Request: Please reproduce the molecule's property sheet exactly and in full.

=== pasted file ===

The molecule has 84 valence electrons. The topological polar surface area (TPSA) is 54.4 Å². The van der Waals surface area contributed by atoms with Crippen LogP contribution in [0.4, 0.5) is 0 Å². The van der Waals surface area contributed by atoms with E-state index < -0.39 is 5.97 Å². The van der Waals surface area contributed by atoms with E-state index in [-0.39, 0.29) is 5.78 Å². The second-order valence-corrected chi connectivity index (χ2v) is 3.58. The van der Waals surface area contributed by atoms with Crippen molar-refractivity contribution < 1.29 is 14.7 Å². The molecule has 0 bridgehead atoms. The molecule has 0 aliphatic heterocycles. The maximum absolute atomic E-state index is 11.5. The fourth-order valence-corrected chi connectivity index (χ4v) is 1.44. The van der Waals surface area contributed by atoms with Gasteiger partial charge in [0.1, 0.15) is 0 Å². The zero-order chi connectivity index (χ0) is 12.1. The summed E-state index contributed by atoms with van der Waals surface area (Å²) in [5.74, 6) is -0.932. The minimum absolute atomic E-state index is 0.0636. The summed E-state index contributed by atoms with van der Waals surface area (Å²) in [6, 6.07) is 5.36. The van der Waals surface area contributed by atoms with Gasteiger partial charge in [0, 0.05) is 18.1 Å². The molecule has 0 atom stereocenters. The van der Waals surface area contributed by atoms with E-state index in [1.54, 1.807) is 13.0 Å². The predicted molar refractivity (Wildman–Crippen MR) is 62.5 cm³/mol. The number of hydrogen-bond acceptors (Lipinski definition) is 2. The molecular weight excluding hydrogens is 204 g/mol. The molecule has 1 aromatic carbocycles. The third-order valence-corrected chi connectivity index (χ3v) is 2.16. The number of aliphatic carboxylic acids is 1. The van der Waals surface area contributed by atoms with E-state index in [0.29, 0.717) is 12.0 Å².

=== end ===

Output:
The molecule has 84 valence electrons. The topological polar surface area (TPSA) is 54.4 Å². The van der Waals surface area contributed by atoms with Crippen LogP contribution in [0.4, 0.5) is 0 Å². The van der Waals surface area contributed by atoms with E-state index < -0.39 is 5.97 Å². The van der Waals surface area contributed by atoms with E-state index in [-0.39, 0.29) is 5.78 Å². The second-order valence-corrected chi connectivity index (χ2v) is 3.58. The van der Waals surface area contributed by atoms with Crippen molar-refractivity contribution < 1.29 is 14.7 Å². The molecule has 0 bridgehead atoms. The molecule has 0 aliphatic heterocycles. The maximum absolute atomic E-state index is 11.5. The fourth-order valence-corrected chi connectivity index (χ4v) is 1.44. The van der Waals surface area contributed by atoms with Gasteiger partial charge in [0.1, 0.15) is 0 Å². The zero-order chi connectivity index (χ0) is 12.1. The summed E-state index contributed by atoms with van der Waals surface area (Å²) in [5.74, 6) is -0.932. The minimum absolute atomic E-state index is 0.0636. The summed E-state index contributed by atoms with van der Waals surface area (Å²) in [6, 6.07) is 5.36. The van der Waals surface area contributed by atoms with Gasteiger partial charge in [0, 0.05) is 18.1 Å². The molecule has 0 atom stereocenters. The van der Waals surface area contributed by atoms with E-state index in [1.54, 1.807) is 13.0 Å². The predicted molar refractivity (Wildman–Crippen MR) is 62.5 cm³/mol. The number of hydrogen-bond acceptors (Lipinski definition) is 2. The molecular weight excluding hydrogens is 204 g/mol. The molecule has 1 aromatic carbocycles. The third-order valence-corrected chi connectivity index (χ3v) is 2.16. The number of aliphatic carboxylic acids is 1. The van der Waals surface area contributed by atoms with E-state index in [0.29, 0.717) is 12.0 Å².